I hope this helps.
I have one major suggestion, depending on how bad it is, just take it as a learning experience as the crop is surely going to be reduced. However, not the end of the world and does not mean your end product will suck. I just say to appreciate what you have at the end of it by expecting the worse. This makes it less harsh, at least in my mind.
I will need to know:
the current status of the infestation such as early, middle and heavy populations.
Growth stage of plants, veg, transition, early flower, mid flower, later flower.
State of plants, little visible damage, moderate damage, heavy damage.
Your environment for day and night.
What have you tried already and separately what have you tried in the previous grows?
I suggest you take the direction of understanding the pest's life cycle and infestation stages, how to effectively go after the pests in each stage and how to proactively work against future infestations.
This site in link is the best I have seen for pests information. Take a look at this information, come up with a plan with the products you can get or have access too and I am sure many here will give input on.
Click on that link to see below but also the whole writing on spider mites. It is excellent.
How To Get Rid of a Spider Mite Infestation
Step 1: Kill Them!
Step 2: Follow Up Again in 2-3 Days
Step 3: Repeat if Necessary
Step 4: Protect Your Plants
Step 1: Kill Every Spider Mite You Can
Kill the spider mites! Here’s a list of proven spider mite remedies for cannabis plants (from home remedies to organic repellents to serious chemical pesticides)…
Before your first treatment….
Cut down their numbers!
Control the heat
Have lots of air blowing over the plants and top of growing medium
Spray spider mites off the plants if you can
Spider mites like the heat and hate a windy environment. A cool breezy grow space won’t get rid of spider mites, but it makes it harder for them to reproduce so your other control methods are more effective.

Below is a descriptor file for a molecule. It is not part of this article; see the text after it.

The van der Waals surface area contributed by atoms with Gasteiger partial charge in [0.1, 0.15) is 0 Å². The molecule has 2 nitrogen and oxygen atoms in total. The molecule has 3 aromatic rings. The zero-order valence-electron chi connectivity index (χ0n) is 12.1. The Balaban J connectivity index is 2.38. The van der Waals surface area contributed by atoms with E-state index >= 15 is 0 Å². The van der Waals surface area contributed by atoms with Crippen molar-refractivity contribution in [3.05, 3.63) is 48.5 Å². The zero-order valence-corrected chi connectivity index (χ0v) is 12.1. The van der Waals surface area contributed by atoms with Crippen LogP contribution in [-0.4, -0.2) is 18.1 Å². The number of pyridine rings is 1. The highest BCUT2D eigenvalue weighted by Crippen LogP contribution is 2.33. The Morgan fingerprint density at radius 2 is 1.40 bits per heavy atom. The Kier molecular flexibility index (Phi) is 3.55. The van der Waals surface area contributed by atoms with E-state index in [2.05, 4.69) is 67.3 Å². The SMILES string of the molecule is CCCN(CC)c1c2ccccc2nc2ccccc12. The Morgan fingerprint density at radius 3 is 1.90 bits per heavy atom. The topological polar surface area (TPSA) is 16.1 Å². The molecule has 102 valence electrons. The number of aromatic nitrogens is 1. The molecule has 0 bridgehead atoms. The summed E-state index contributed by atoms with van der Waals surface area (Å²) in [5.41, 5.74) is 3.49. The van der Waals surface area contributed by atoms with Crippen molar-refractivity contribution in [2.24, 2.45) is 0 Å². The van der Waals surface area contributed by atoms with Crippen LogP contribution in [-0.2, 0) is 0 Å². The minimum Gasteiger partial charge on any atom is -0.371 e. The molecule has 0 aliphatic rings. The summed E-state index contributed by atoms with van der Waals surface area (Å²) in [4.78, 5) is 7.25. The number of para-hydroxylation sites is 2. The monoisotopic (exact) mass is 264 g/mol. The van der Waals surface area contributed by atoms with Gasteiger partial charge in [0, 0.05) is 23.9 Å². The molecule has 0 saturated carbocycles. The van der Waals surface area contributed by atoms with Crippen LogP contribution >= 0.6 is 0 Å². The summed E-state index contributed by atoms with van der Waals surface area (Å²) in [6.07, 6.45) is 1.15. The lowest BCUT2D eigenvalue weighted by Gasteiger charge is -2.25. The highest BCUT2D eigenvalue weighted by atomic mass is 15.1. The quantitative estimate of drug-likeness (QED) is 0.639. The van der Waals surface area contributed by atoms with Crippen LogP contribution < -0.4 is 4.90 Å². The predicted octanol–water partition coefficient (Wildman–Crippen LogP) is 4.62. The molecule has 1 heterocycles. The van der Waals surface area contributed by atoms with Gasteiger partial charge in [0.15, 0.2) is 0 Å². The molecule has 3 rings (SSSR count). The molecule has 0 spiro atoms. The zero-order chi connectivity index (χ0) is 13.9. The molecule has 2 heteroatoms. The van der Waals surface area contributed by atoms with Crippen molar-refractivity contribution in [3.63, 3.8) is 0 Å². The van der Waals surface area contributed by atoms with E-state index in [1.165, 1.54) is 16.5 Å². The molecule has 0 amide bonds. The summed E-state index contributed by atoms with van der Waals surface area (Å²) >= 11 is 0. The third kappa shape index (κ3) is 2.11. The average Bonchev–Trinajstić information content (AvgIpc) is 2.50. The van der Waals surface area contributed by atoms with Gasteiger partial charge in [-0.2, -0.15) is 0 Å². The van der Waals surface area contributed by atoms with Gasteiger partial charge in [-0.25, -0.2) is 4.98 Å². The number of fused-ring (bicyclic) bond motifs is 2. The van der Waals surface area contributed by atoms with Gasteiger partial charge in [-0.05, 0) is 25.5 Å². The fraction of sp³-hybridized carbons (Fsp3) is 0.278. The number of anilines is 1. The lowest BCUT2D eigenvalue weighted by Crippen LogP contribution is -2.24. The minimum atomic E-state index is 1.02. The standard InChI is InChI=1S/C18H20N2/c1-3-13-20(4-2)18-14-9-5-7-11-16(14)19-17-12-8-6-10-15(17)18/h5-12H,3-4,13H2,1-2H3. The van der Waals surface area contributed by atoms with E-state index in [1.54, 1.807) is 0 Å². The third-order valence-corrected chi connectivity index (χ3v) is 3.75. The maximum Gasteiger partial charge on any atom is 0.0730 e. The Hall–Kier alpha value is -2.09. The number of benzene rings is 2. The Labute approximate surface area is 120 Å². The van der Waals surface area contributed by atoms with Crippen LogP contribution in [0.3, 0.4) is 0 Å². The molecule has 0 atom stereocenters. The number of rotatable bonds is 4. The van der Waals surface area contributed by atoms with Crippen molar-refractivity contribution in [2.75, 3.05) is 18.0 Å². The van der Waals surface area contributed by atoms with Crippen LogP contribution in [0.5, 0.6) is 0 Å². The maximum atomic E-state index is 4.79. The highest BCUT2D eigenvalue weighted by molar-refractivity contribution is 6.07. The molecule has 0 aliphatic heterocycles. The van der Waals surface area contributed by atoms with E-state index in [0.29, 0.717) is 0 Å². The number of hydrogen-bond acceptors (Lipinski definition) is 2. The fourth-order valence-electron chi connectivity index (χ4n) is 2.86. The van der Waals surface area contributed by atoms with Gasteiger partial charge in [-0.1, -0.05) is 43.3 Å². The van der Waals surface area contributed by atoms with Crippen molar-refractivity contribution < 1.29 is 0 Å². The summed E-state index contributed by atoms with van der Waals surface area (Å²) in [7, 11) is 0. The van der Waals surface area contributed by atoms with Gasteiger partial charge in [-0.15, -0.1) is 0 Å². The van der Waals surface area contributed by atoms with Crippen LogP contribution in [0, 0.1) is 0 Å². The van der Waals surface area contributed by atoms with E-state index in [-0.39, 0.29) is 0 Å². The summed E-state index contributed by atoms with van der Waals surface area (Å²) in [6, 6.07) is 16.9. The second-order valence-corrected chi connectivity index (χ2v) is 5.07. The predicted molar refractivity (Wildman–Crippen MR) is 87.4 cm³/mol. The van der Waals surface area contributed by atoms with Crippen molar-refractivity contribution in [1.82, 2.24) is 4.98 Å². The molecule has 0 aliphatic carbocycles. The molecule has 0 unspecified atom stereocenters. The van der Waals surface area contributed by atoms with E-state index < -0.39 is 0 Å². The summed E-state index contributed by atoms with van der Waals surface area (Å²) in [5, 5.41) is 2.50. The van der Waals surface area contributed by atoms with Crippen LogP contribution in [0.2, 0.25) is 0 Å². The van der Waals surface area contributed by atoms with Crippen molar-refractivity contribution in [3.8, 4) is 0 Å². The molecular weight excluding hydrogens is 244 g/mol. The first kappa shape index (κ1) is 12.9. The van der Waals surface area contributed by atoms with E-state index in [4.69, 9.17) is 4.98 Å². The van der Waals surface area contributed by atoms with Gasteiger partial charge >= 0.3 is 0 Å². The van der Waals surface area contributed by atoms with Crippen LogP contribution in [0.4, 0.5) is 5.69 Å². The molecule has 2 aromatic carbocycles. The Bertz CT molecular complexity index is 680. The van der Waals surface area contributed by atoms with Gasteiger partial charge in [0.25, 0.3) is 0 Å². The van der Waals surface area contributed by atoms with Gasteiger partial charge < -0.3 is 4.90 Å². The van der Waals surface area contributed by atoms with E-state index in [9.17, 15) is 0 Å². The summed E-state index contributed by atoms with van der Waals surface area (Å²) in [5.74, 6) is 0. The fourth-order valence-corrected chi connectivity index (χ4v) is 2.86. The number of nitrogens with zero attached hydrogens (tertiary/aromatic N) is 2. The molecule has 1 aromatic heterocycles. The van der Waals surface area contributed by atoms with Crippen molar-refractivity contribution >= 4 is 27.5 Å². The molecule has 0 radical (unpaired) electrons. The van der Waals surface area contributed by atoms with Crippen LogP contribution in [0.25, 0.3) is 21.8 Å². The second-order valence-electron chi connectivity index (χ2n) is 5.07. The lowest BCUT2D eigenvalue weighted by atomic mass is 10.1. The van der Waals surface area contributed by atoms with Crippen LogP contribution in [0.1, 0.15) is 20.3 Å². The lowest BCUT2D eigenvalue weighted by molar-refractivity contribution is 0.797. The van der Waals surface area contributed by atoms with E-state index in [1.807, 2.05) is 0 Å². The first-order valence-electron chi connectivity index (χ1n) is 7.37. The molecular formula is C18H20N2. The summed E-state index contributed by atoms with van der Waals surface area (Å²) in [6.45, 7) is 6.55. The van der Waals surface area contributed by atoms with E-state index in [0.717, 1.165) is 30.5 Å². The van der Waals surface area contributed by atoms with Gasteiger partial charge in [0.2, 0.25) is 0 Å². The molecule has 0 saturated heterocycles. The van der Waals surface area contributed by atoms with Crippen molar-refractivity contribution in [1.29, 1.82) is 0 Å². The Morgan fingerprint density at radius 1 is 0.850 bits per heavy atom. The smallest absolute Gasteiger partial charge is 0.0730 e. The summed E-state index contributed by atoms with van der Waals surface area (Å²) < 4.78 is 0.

If it’s possible for you to bring your plants outside or somewhere safe, you might even consider spraying off as many spider mites as you can, to get their numbers down before you start your main treatments.
Get a fan blowing over the plants and top of growing medium
Not only do plants grow better with a breeze, great air circulation is great for pest prevention. Spider mites love heat and stagnant, non-moving air. They can’t mate in windy conditions so a strong fan can help keep the infestation from getting worse. A breeze also helps pest treatments go better because fans help spray treatments dry on the plant.
Azamax is a time-tested way to rid your grow room of spider mites. Spray plants 15 minutes before lights out, making sure to drench the foliage under the leaves as well as the top of your soil. Use a fan to blow on your leaves to help things dry. Treat your room more than once, even if you believe the spider mites are gone. You can also add small amounts of Azamax when watering your plants, as it will not hurt your roots but will kill spider mites in the soil. You will need a mister (also called a “One-Hand Pressure Sprayer”) to spray all the leaves evenly.
Spinosad Products (safe & organic) – Spinosad products are organic and unlike many other spider mite pesticides, completely harmless to pets, children, and plants. Unlike many insecticides, you can spray spinosad heavily on leaves and roots with basically no negative effects. Spinosad products can be used directly to kill spider mites on contact, but can also be used when watering plants to systematically kill spider mites via the roots. Spinosad can also be effective at fighting caterpillars, thrips, and many other marijuana pests.
Can be used both as a topical spray like Azamax and Mighty Wash, and can also be used directly at the roots. Spinosad is an organic insecticide made from the fermentation of a specific soil bacteria (actinomycete Saccharopolyspora spinosa) and kills spider mites via ingestion or contact by affecting the insect’s nervous system. Spinosad can be a good choice for organic and outdoor growers, because it is very toxic to spider mites, but is less toxic to many beneficial arthropods.
Note: Most spinosad products are effective for only about 24 hours after being mixed with water, so only mix as much as you will need per application. Anything left over will be waste. You will need a mister (also called a “One-Hand Pressure Sprayer”) to spray all the leaves evenly.
Recommended: Monterey Garden Insect Spray with Spinosad
Essentria IC3 (organic)
Essentria IC3 Insecticide is a mix of various horticultural oils which are organic and safe for humans. It is often marketed as a “bed bug killer” but it can be effective against many bugs, including spider mties, when the plants are treated regularly. Unfortunately, it only stays effective on the plant for about 8-12 hours so you will want to either apply this daily or (better idea) combine with other options. You will need a mister (also called a “One-Hand Pressure Sprayer”) to spray all the leaves evenly.
Fatty acid salts or insecticidal soaps weaken the outer shell of spider mites but are safe for humans and don’t leave much of a residue.